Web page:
Here Yoshikuni was seeing something that has increasingly become visible to other historians of southern Africa, that the initial response of some Africans to colonial conquest or to partial integration into a global political economy was in fact quite dynamic and inventive. A lot of that response wasn’t squashed at the outset of colonial conquest, but only much later, often because white farmers or businessmen were feeling the pinch of successful competition from Africans, or were trying to find ways to make their own marginal enterprises less marginal through a racial monopoly enforced by the white administration. This is a very different story than the older narrative, “Africans living within their own economic and social systems, then violently wrenched all in one motion from their own systems into a monolithic colonial system that subjugated them at every turn”. At least some of the peri-urban people that Yoshikuni describes were responding with creativity and energy to the changes that came with colonialism, and were brutally cheated or denied later on.
This seems to me also a big part of the social history of African nationalism, not just in Zimbabwe but also elsewhere. The generation of nationalists who became rulers of independent African nations often had to burnish their populist credentials and their ideologies in order to appear as if they were a part of the masses they aspired to lead, but a great many of them seem to me to have instead been successful aspirants who “bought in” to much of the colonial social order but believed that “civilized men” such as themselves would eventually given the respect and position that their accomplishments and skills warranted. As young people, some of them believed in the promises of European liberalism that were in most respects wholly absent from European empire in Africa, and when the fact of unending racial supremacy was shoved into their faces, they then turned sharply towards nationalism of one sort or another.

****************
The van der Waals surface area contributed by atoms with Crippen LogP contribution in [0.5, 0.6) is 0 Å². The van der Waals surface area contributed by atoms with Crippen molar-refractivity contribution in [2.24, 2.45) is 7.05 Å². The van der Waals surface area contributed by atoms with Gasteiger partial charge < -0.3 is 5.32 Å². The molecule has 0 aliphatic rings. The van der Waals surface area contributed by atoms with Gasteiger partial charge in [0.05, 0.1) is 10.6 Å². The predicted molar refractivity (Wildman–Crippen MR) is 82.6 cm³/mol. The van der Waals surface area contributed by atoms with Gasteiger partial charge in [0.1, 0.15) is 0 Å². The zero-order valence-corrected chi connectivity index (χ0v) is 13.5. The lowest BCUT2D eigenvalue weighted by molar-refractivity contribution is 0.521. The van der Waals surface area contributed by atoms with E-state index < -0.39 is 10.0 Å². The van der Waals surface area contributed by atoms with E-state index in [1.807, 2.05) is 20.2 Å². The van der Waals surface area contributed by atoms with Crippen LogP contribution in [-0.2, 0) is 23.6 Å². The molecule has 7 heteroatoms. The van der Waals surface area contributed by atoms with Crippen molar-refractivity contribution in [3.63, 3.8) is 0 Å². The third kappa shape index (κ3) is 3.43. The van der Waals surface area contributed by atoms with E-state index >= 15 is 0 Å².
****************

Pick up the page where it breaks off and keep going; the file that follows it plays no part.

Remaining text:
There’s another aspect of African nationalism that Yoshikuni discovered in the early history of Harare. In Zimbabwe, as in much of colonial Africa, African nationalism became a strong political force when aspirants and elites joined up with some kind of popular or mass political movement after the Second World War. Yoshikuni looks at the early origins of this kind of popular sentiment in Harare and what he finds is that some of the strongest roots were in long-settled households and neighborhoods composed of “migrants” from outside of the borders of Southern Rhodesia, chiefly from present-day Malawi and Zambia.